First came the United Arab Emirates, then Bahrain. According to Middle East experts, other Gulf countries could follow this path to normalising relations with Israel as set out by Abu Dhabi and Manama. Karim Sader, political scientist and consultant specialising in the Gulf, explains what this expanding normalisation means for the Gulf region.
The first signs of this rapprochement are still emerging with the repeal of the Emirati law concerning the boycott of Israel and the first ‘commercial flight’ that linked the two countries at the end of August. And now Bahrain in turn has announced a "historic" agreement to normalise its relations with Israel.
Observers expected other Gulf Cooperation Council (GCC) monarchies to follow in the footsteps of Sheikh Mohammed bin Zayed (MBZ), Crown Prince of Abu Dhabi.
During a Middle East tour in late August which took in Israel, Sudan, Bahrain and the United Arab Emirates, US Secretary of State Mike Pompeo, even said he was "optimistic" at the idea of seeing "other Arab countries" follow the example of the Emirates.
Confronting Iran and Turkey
"The Gulf States, led by Saudi Arabia, have been seeking to normalise their relations with Israel for some time," explains Sader, speaking with FRANCE 24. “This agreement was an open secret they are all involved in to varying degrees, because there can be no single player when it comes to such a sensitive issue. Riyadh is in cahoots with Abu Dhabi on this issue".
A coordinated strategic change of direction, taken at the expense of the Palestinians, it has been created to deal with a new regional geostrategic situation.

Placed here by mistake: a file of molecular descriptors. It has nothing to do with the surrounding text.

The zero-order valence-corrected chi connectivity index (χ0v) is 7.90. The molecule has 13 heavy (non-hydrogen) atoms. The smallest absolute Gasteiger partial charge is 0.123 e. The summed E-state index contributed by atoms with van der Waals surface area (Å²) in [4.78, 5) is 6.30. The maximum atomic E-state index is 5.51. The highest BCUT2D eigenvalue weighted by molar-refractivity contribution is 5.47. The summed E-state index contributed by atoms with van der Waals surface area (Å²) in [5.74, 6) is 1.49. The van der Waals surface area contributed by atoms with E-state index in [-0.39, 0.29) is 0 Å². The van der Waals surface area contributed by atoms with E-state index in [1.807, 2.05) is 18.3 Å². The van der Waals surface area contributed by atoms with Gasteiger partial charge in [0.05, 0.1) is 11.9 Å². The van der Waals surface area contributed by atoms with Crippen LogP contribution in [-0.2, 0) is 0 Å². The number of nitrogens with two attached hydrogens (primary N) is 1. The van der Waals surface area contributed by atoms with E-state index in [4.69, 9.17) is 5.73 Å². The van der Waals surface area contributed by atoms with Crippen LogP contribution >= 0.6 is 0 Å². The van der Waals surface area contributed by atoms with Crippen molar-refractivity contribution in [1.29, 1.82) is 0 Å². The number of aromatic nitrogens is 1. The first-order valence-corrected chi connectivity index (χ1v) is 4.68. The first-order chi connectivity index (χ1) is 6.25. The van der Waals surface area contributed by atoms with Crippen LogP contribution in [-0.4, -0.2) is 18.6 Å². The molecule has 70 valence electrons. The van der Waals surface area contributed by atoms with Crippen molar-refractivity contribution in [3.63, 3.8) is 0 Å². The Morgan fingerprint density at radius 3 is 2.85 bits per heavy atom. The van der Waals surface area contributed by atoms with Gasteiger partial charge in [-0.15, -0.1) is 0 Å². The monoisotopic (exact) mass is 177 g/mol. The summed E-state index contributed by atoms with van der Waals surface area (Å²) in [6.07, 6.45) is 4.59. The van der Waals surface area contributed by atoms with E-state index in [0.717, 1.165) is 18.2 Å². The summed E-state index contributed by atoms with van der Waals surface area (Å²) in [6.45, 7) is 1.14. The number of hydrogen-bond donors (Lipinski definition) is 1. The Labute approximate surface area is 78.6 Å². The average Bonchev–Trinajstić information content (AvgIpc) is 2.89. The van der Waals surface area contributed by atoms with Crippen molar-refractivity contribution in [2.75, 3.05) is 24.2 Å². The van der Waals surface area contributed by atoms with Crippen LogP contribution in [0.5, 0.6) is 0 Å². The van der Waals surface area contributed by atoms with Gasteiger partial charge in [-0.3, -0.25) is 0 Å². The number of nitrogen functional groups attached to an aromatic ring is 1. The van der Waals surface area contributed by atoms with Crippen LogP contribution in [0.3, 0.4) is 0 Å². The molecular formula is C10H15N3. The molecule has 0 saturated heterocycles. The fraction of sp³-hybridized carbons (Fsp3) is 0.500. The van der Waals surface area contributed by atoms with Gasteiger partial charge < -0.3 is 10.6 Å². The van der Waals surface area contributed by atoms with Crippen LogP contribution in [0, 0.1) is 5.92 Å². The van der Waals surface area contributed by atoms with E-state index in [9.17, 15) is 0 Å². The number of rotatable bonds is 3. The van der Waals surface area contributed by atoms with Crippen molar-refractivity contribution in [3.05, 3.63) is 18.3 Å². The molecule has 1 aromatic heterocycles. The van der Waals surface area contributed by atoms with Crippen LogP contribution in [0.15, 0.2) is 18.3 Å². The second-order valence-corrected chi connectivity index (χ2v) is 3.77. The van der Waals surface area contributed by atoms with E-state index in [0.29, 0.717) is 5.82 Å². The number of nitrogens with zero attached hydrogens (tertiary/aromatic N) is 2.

According to Sader, the common objective of the Gulf monarchies, who still fear American disengagement, is to counter Iran and Turkey, the two non-Arab powers threatening their interests in the region. Sadler believes "this can be achieved, and it is almost logical", through a rapprochement with the Hebrew state, the dominant military power in the Middle East.
"The Palestinian cause has become secondary in the eyes of the petromonarchies obsessed by the Shiite Iranian rival, this rapprochement is in fact mainly based on their common animosity with Israel towards Iran," he says. “Moreover, like Israel, which is wary of Turkey's ambitions in the Mediterranean, the Gulf monarchies financed by petrol dominance are worried about the regional neo-Ottoman pretensions of Turkish President Recep Tayyip Erdogan".
However, Saudi Arabia, which at the end of August authorised a Boeing 737 of the El Al company to cross its airspace as it was heading towards the Emirates, appears to be stalling. King Salman recently expressed the "kingdom's keenness to reach a lasting and fair solution to the Palestinian cause to bring peace".
For Sader, the Saudi king has taken this position because if Saudi Arabia, which is home to the holiest places of Islam and has a larger population than the Emirates, had embarked on the adventure first, the impact would have caused shockwaves throughout the kingdom and in the Arab world in general.
"One of these monarchies had to start the process of rapprochement, and the country best placed to do so was the United Arab Emirates," he explains. "Modern and open to globalisation, while being ruled with an iron fist, it was the country that risked the least in initiating normalisation, as local public opinion was locked in, and the Emiratis were behind the positions of power".
The Crown Prince of Abu Dhabi was the first to dare to take this step in order to allow his Saudi ally to follow him later, "by gradually getting this new reality accepted, knowing that the Palestinian question no longer generates as much emotional feeling as before among the populations of the region", he continues.